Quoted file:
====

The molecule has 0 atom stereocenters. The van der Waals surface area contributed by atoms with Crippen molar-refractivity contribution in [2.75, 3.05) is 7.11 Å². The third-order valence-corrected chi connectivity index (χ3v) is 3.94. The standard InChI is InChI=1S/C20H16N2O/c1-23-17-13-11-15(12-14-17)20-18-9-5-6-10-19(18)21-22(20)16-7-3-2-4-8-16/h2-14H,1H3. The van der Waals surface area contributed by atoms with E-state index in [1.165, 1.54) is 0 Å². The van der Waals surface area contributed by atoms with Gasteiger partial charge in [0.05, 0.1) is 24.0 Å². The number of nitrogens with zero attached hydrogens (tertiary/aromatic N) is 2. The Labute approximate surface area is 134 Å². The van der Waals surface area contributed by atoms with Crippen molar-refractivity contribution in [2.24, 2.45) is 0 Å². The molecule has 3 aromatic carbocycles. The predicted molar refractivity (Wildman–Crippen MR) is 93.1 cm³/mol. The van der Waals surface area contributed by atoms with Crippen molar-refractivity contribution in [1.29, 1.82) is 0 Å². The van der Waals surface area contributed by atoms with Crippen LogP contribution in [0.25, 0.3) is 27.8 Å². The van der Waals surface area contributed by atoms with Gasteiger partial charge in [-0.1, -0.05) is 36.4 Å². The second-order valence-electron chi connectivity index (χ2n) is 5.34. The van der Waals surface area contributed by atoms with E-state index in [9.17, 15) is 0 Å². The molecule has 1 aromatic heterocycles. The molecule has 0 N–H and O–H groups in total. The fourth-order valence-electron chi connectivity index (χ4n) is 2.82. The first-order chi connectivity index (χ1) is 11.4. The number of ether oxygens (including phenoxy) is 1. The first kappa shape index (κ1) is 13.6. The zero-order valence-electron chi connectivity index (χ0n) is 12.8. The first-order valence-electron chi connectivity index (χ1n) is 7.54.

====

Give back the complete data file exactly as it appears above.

The molecule has 0 atom stereocenters. The van der Waals surface area contributed by atoms with Crippen molar-refractivity contribution in [2.75, 3.05) is 7.11 Å². The third-order valence-corrected chi connectivity index (χ3v) is 3.94. The standard InChI is InChI=1S/C20H16N2O/c1-23-17-13-11-15(12-14-17)20-18-9-5-6-10-19(18)21-22(20)16-7-3-2-4-8-16/h2-14H,1H3. The van der Waals surface area contributed by atoms with E-state index in [1.165, 1.54) is 0 Å². The van der Waals surface area contributed by atoms with Gasteiger partial charge in [0.05, 0.1) is 24.0 Å². The number of nitrogens with zero attached hydrogens (tertiary/aromatic N) is 2. The Labute approximate surface area is 134 Å². The van der Waals surface area contributed by atoms with Crippen molar-refractivity contribution in [2.24, 2.45) is 0 Å². The molecule has 3 aromatic carbocycles. The predicted molar refractivity (Wildman–Crippen MR) is 93.1 cm³/mol. The van der Waals surface area contributed by atoms with Crippen molar-refractivity contribution in [1.29, 1.82) is 0 Å². The van der Waals surface area contributed by atoms with Crippen LogP contribution in [0.25, 0.3) is 27.8 Å². The van der Waals surface area contributed by atoms with Gasteiger partial charge in [-0.1, -0.05) is 36.4 Å². The second-order valence-electron chi connectivity index (χ2n) is 5.34. The van der Waals surface area contributed by atoms with E-state index in [9.17, 15) is 0 Å². The molecule has 1 aromatic heterocycles. The molecule has 0 N–H and O–H groups in total. The fourth-order valence-electron chi connectivity index (χ4n) is 2.82. The first-order chi connectivity index (χ1) is 11.4. The number of ether oxygens (including phenoxy) is 1. The first kappa shape index (κ1) is 13.6. The zero-order valence-electron chi connectivity index (χ0n) is 12.8. The first-order valence-electron chi connectivity index (χ1n) is 7.54.